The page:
Tests shows high levels of dioxin

ONE NEWS TVNZ:
March 10, 2005

Test results released by the Ministry of Health have confirmed that a second group of long-term residents of New Plymouth’s Paritutu suburb have high levels of dioxin in their blood.
The area is near the former Ivon Watkins Dow (IWD) agrichemical plant which produced dioxin as a contaminant from 1962 to 1987.
The ministry has released details on another 28 people who were tested.
The report confirms the findings of the interim report, released in September last year, which found that residents who had lived very near to the plant for at least 15 years between 1962 and 1987 were more likely to have higher levels of dioxin than other New Zealanders.
This was thought to be from breathing fumes from IWD.
Director of Public Health, Mark Jacobs, said the study deliberately concentrated on people calculated to be the most exposed to dioxins. However, the study did not determine whether health effects had occurred among the group.
“I have considerable sympathy for those people whose tests showed an elevated level of dioxin. I realise it is very worrying to get results like these without a clear indication what they might mean for each person,” Dr Jacobs said.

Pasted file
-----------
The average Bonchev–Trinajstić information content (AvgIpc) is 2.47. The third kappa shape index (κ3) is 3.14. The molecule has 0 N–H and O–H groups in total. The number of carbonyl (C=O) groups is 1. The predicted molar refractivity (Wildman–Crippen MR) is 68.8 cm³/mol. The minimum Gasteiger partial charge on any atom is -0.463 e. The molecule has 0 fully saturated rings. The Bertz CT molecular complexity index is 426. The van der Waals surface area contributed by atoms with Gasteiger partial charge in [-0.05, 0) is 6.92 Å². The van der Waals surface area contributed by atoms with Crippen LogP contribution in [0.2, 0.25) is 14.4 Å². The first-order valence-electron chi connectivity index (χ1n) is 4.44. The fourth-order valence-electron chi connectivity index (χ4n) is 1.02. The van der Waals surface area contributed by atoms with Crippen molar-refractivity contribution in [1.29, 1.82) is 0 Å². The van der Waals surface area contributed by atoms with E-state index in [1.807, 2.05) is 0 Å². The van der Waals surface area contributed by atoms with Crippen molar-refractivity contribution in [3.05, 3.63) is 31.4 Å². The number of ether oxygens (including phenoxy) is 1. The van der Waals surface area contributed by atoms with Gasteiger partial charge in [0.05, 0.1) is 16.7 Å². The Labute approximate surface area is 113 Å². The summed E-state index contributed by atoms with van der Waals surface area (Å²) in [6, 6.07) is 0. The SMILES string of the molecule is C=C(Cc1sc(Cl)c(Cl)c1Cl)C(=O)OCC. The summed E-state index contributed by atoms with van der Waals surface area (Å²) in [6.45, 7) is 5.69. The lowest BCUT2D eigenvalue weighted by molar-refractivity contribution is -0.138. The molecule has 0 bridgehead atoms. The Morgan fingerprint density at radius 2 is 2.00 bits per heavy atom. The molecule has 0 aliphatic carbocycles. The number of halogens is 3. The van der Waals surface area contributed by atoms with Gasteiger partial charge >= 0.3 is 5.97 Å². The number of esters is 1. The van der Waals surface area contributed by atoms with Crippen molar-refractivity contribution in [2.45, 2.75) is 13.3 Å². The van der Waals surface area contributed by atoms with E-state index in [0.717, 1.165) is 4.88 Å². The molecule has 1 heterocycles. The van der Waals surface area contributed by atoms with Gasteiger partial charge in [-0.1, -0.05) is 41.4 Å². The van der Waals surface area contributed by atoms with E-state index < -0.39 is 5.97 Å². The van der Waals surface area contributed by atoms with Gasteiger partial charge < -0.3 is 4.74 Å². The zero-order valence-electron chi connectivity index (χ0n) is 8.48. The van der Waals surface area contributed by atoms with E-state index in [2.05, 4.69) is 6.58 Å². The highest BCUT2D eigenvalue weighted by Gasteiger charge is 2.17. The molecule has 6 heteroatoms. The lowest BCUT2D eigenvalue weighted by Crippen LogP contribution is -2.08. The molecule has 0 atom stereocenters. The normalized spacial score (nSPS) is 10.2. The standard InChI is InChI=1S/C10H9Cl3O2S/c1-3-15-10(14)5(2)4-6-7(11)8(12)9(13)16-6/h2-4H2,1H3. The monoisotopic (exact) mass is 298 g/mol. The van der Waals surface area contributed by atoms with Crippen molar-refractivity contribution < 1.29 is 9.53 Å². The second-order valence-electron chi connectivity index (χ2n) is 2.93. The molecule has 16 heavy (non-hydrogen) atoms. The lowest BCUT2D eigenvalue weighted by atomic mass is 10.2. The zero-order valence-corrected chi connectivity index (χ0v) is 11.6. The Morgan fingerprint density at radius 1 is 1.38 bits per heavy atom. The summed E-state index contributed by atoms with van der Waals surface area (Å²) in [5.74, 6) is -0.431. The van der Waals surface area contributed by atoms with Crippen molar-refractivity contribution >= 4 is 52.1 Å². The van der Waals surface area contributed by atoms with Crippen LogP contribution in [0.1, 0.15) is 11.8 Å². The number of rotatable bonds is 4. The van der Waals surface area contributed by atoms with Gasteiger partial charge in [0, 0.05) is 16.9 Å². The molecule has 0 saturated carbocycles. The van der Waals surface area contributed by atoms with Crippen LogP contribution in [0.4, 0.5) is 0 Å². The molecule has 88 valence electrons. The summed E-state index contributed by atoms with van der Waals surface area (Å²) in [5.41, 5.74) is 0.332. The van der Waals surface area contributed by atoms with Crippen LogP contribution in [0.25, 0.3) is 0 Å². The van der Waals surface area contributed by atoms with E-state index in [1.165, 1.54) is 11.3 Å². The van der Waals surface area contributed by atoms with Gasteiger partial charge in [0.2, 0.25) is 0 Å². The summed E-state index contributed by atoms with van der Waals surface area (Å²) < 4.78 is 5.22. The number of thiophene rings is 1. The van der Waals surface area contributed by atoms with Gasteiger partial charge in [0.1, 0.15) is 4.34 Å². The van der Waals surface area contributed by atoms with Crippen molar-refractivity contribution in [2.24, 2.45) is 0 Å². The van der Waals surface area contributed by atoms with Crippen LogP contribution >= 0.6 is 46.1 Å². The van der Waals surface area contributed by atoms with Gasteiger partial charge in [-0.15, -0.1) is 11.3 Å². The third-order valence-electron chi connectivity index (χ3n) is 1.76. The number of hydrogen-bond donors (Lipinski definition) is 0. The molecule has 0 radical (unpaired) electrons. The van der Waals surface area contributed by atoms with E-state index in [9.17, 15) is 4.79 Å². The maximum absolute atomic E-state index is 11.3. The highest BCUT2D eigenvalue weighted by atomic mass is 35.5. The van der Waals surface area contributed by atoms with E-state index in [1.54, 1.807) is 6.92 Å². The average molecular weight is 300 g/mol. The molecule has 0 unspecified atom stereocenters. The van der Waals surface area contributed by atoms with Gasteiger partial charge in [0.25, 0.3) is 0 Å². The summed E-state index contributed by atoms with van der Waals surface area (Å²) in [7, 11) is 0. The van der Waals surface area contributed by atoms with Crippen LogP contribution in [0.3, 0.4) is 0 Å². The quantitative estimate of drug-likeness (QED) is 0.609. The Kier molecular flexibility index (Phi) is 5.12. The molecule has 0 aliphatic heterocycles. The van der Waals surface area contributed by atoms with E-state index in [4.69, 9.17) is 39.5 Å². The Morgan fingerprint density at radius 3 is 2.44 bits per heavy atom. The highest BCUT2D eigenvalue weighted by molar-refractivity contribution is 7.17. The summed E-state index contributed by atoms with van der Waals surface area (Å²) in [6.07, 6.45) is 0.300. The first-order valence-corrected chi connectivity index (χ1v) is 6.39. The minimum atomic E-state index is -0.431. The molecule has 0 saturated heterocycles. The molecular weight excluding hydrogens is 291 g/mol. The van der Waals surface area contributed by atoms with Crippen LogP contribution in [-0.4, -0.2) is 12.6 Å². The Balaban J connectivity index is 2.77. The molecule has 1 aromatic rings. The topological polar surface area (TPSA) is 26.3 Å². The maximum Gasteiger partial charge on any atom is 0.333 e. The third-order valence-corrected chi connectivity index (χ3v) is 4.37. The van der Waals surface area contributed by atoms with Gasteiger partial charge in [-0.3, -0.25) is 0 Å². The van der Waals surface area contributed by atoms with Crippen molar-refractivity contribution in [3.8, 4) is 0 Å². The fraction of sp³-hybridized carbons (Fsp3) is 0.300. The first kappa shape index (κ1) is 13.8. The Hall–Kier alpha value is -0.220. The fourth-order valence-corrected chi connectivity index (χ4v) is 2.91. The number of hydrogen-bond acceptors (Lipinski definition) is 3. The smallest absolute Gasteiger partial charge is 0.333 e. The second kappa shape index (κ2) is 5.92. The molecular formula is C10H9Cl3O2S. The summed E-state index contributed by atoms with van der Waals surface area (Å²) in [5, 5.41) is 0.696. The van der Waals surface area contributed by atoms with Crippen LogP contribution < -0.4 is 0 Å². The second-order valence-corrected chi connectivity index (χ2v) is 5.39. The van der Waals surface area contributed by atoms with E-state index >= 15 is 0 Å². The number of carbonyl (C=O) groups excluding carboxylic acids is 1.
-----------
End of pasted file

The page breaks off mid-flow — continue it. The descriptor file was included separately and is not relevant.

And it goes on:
He said the ministry will be working with the Taranaki District Health Board to identify particular health needs within the Paritutu community and provide appropriate support, where required, for people exposed to dioxin between 1962 to 1987.
He said further investigations of health concerns were planned.
A local study of specific cance rs that have been linked with historical dioxin exposure (lymphocytic leukaemia, soft tissue sarcoma, Hodgkin’s disease and non-Hodgkin’s lymphoma) is expected to be completed in June.
A similar study comparing local birth defect data with other regions for the 10 years 1980-89 will be analysed for any trends in birth defects in the New Plymouth area that may be associated with past dioxin exposures.
Ministry of Health officials say they will continue to work with the Paritutu community to address concerns, but anti-dioxin campaigns say the ministry is still refusing to test people who have worked at the plant and nearby sites.
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